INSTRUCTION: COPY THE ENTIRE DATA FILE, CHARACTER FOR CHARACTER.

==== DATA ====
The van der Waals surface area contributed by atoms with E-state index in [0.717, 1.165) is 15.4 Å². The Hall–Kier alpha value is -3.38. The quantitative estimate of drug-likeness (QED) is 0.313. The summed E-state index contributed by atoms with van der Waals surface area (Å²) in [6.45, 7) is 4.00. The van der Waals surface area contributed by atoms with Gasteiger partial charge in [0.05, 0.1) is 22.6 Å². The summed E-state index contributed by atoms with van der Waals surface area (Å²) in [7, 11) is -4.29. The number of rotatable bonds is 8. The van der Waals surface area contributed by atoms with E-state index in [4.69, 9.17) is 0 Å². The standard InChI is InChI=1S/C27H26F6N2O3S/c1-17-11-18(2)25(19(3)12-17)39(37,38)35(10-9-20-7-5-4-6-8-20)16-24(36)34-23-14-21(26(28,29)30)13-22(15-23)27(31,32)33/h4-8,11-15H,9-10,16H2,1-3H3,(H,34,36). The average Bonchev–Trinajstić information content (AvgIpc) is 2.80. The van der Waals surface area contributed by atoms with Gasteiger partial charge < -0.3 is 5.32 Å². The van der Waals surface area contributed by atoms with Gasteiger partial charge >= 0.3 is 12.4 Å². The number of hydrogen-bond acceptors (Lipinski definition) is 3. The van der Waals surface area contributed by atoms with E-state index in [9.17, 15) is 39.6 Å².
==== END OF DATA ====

The van der Waals surface area contributed by atoms with E-state index in [0.717, 1.165) is 15.4 Å². The Hall–Kier alpha value is -3.38. The quantitative estimate of drug-likeness (QED) is 0.313. The summed E-state index contributed by atoms with van der Waals surface area (Å²) in [6.45, 7) is 4.00. The van der Waals surface area contributed by atoms with Gasteiger partial charge in [0.05, 0.1) is 22.6 Å². The summed E-state index contributed by atoms with van der Waals surface area (Å²) in [7, 11) is -4.29. The number of rotatable bonds is 8. The van der Waals surface area contributed by atoms with E-state index in [4.69, 9.17) is 0 Å². The standard InChI is InChI=1S/C27H26F6N2O3S/c1-17-11-18(2)25(19(3)12-17)39(37,38)35(10-9-20-7-5-4-6-8-20)16-24(36)34-23-14-21(26(28,29)30)13-22(15-23)27(31,32)33/h4-8,11-15H,9-10,16H2,1-3H3,(H,34,36). The average Bonchev–Trinajstić information content (AvgIpc) is 2.80. The van der Waals surface area contributed by atoms with Gasteiger partial charge < -0.3 is 5.32 Å². The van der Waals surface area contributed by atoms with Gasteiger partial charge >= 0.3 is 12.4 Å². The number of hydrogen-bond acceptors (Lipinski definition) is 3. The van der Waals surface area contributed by atoms with E-state index in [9.17, 15) is 39.6 Å².